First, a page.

Thursday, December 24, 2015

Ukrainian airplain Antonov’s Airlifter Heritage


Antonov’s first and most enduring design was the An-2 light utility transport, a rugged biplane powered by a 1,000-hp Shvetsov Ash-61 radial engine and with tailwheel landing gear. The An-2, given the NATO reporting name Colt, first flew from Novosibirsk on Aug. 31, 1947. Overall, 17,000 An-2s were produced in the Soviet Union, Poland and China (as the Y-5). Reengined with a 1,375-shp Glushenkov TVD-20 turboprop, the An-3T was certified in 2000.


Relocated to Kiev, Ukraine, in 1952, Antonov in 1957 flew both the An-8 twin-turboprop military transport and An-10 four-turboprop passenger airliner. But one of the company’s most important designs also flew in December that year, the An-12 four-turboprop tactical transport—the Soviet equivalent to the Lockheed C-130 Hercules. With the NATO reporting name Cub, more than 1,240 An-12s were produced in Irkutsk, Voronezh and Tashkent. China’s Y-8 transport is based on the An-12.


A light short-takeoff-and-landing transport powered by a pair of 300-hp. Ivchenko AI-14 radial engines, the An-14 first flew on March 15, 1958, and was given the NATO reporting name Clod. Antonov produced more than 330 cargo and passenger versions. The improved An-28 with turboprop engines flew in 1973 and was produced in Poland by PZL-Mielec, which still builds the upgraded, Western-engined M28.


While the U.S. moved to jet-powered strategic airlifters in the mid-1960s with the Lockheed C-141 Starlifter, the Soviet Union stuck with propellers, and Antonov developed the An-22, still the world’s largest turboprop aircraft. The An-22, NATO reporting name Cock, first flew on Feb. 22, 1965. Powered by four 15,000-shp Kuznetsov NK-12s driving 20.3-ft.-dia. contrarotating propellers, the An-22 had a takeoff weight of almost 500,000 lb., nearly 50% heavier than the C-141.


Based on its An-24 twin-turboprop airliner, first flown in October 1959, Antonov developed the An-26 light military transport with rear loading ramp. The aircraft, given the NATO reporting name Curl, first flew in May 1969, powered by a pair of 2,800-shp Progress AI-24s. From 1969 to 1986, almost 1,400 An-24s were produced in Kiev. China also based its Y-7 transport on the An-24.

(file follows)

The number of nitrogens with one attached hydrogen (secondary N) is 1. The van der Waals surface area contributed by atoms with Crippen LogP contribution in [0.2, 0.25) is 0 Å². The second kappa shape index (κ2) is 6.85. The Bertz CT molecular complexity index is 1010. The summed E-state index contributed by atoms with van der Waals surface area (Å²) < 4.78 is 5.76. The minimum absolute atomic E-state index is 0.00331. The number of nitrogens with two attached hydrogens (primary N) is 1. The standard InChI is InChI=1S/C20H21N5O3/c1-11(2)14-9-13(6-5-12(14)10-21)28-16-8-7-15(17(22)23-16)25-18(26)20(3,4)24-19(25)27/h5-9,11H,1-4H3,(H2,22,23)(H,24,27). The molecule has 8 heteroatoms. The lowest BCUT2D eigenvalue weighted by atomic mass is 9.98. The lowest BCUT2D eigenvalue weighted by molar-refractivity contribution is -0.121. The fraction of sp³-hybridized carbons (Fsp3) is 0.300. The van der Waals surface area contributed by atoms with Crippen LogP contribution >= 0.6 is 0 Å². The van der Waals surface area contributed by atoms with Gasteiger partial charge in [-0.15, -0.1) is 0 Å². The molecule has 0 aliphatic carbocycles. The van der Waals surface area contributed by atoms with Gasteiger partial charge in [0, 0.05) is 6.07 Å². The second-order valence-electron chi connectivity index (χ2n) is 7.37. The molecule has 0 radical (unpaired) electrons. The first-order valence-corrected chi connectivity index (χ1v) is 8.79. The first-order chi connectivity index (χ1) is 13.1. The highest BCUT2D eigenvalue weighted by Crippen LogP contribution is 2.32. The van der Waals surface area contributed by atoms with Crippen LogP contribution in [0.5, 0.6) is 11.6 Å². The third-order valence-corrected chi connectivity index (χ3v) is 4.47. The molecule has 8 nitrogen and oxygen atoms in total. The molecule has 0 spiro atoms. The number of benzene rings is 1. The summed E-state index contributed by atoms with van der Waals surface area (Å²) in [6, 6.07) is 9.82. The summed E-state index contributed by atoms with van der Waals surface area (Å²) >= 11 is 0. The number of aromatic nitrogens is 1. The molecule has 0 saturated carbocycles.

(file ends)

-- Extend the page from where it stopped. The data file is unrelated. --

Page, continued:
The An-32 was a development of the An-24 designed for hot-and-high operations. The aircraft was reengined with 5,100-shp Progress AI-20 turboprops placed high above the wing to drive large propellers. Given the NATO reporting name Cline, the An-32 first flew on July 9, 1976.


Antonov’s first jet-powered transport, the An-72 is a short-takeoff-and-landing military transport with the engines mounted so their exhaust blows over the wing and flaps to increase lift at low speed. Powered by two 14,300-lb,-thrust Lotarev D-36 turbofans, the An-72 first flew in 1977 and was given the NATO reporting name Coaler. A radar-equipped airborne early warning version, the An-71, was flown but never produced. The stretched An-74 was originally designed for arctic operations.


The An-124 Ruslan, NATO reporting name Condor, was the Soviet Union’s principal strategic airlifter. Just six years ago, Antonov was in negotiations to restart production of a modernized aircraft to form the backbone of the Russian air force’s heavy-lift fleet. Today, Antonov only supports commercially operated An-124s. Powered by four 51,600-lb.-thrust Progress D-18T turbofans, the An-124 first flew on Dec. 28, 1982, and 55 were built. A larger version, the six-engine An-225 Mriya (NATO: Cossack) was built to carry the Soviet Buran space shuttle and is in use commercially carrying outsize payloads.


Developed to replace the widely used An-12, the An-70 is a medium-range airlifter powered by four propfan engines and with short-takeoff-and-landing capability. But development and production plans were hit first by the collapse of the Soviet Union and latterly by the schism between Russia and Ukraine. Antonov first flew the An-70 on Dec. 14, 1994, and development testing continues, and in January 2015 Antonov announced Ukraine had approved production of updated An-70s. Antonov is now talking about a jet-powered An-188 closely resembling the An-70.


Antonov’s latest transport aircraft is the twin-turbofan An-178, under development as a replacement for the An-12 and older Western airlifters. Also a competitor for aircraft such as the Lockheed C-130J and Embraer KC-390, the An-178 is based on the An-158 regional jet, with a wider fuselage incorporating rear loading ramp. Powered by two Progress D-436 turbofans, the An-178 made its first flight on May 7, 2015. Antonov is planning a version with Western engines and avionics.


Antonov has partnered with Saudi Arabia’s King Abdulaziz City for Science and Technology and Taqnia Aerospace to develop a modernized An-32, the An-132, reengined with Pratt & Whitney Canada PW150s and with Honeywell Primus Epic avionics, to be built in the Arab nation. The prototype is to fly by the end of 2016. Saudi Arabia has signed a memorandum of understanding for four aeromedical, four surveillance and two jamming versions.

An 225 compare to Boeing 747, AirBus A380 and H-4 Spruce Goose.

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